Practice for a job interview | Mock interviews | Youth Central

Practising job interviews is a good way to get used to talking about yourself and why people should hire you. Doing a practise interview can also help you to be less nervous when you go in for the real thing.

One way to practise for a job interview is to think about interview questions and answers. This means preparing and rehearsing answers to questions that might come up.

It’s also good to do a mock interview with another person before you do the real thing. This means asking a friend or family member to pretend to be the employer and ask you questions as if it was a real job interview.

Doing a mock interview gives you a chance to practise your answers out loud. It’s also a way to get someone else’s opinion on your answers so you can improve them if you need to.

Do some research on the employer and the job

Before you start practising, do some research on the employer and the job. Visit our How to research for a job interview to get some ideas about what kind of information to look for and where to find it.

Prepare some answers to interview questions

It can help to think about the different kinds of questions you might get in an interview. Examples of question types include:

  • icebreaker questions – these are questions that help the interviewer get to know you, like, ‘Tell me about yourself’ and ‘Why did you apply for this job?’
  • behavioural questions – these questions are about how you act in certain situations, like, ‘Tell me about a challenge you had at work and how you solved it.’
  • skill-related questions – these are questions that are used to demonstrate whether you have the skills for the job, like ‘What do you see as the safety requirements of this job?’
  • brainteaser questions – these are usually only used in interviews for technical jobs to show how you solve problems, for example, ‘How would you measure out four litres of water with only a three-litre and a five-litre jug?’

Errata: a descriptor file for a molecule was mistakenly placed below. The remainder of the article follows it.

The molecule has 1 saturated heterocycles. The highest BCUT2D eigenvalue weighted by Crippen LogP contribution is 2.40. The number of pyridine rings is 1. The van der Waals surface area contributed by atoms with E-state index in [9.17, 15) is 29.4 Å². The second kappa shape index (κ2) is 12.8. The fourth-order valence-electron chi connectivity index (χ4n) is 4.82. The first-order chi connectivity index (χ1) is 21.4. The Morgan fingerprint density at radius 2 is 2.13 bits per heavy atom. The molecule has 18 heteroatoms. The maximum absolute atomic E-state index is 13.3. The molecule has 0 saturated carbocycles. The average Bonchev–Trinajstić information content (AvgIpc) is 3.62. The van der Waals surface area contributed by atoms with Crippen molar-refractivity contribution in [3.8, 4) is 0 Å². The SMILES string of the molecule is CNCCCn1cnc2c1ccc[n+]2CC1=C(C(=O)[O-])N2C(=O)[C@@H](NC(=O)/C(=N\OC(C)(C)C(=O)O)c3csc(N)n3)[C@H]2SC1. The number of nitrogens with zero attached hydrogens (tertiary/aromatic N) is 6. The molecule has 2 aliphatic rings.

• questions about your needs – these are questions about things like salary and starting date. Make sure you know the pay you should be getting and how much notice you need to give if you're working in another job.

For tips and advice on answering these and other kinds of interview questions, visit these pages:

Do a mock job interview

Once you've done your research and prepared some answers, it’s time to put them into practice. Here's a way you can set up a mock job interview:

  • Ask a trusted friend or family member to pretend to be the interviewer.
  • Get them to review our pages about interview questions (listed above) so they’ll know what good answers should sound like.
  • Ask them to choose some questions to ask you, based on the description of the job you're being interviewed about.
  • Set aside 30 minutes and find a space where you won’t be interrupted.

It's a good idea to practise how you'll behave as well as your answers. Things you could practise include:

  • how you’ll walk into the room
  • how you’ll shake hands with the interviewer
  • how you’ll sit during the interview.

It might even be good to dress in the clothes you’re going to wear on the day. Visit our How to dress for a job interview page for some tips and advice.

Ask your mock interviewer to keep notes as you answer the questions. When the mock interview is over, get them to tell you what you did well, and where you could improve.

Where to find more interview practice help

If you don't have any friends or family who can help you practise job interviews, you could try asking the following people and organisations for help: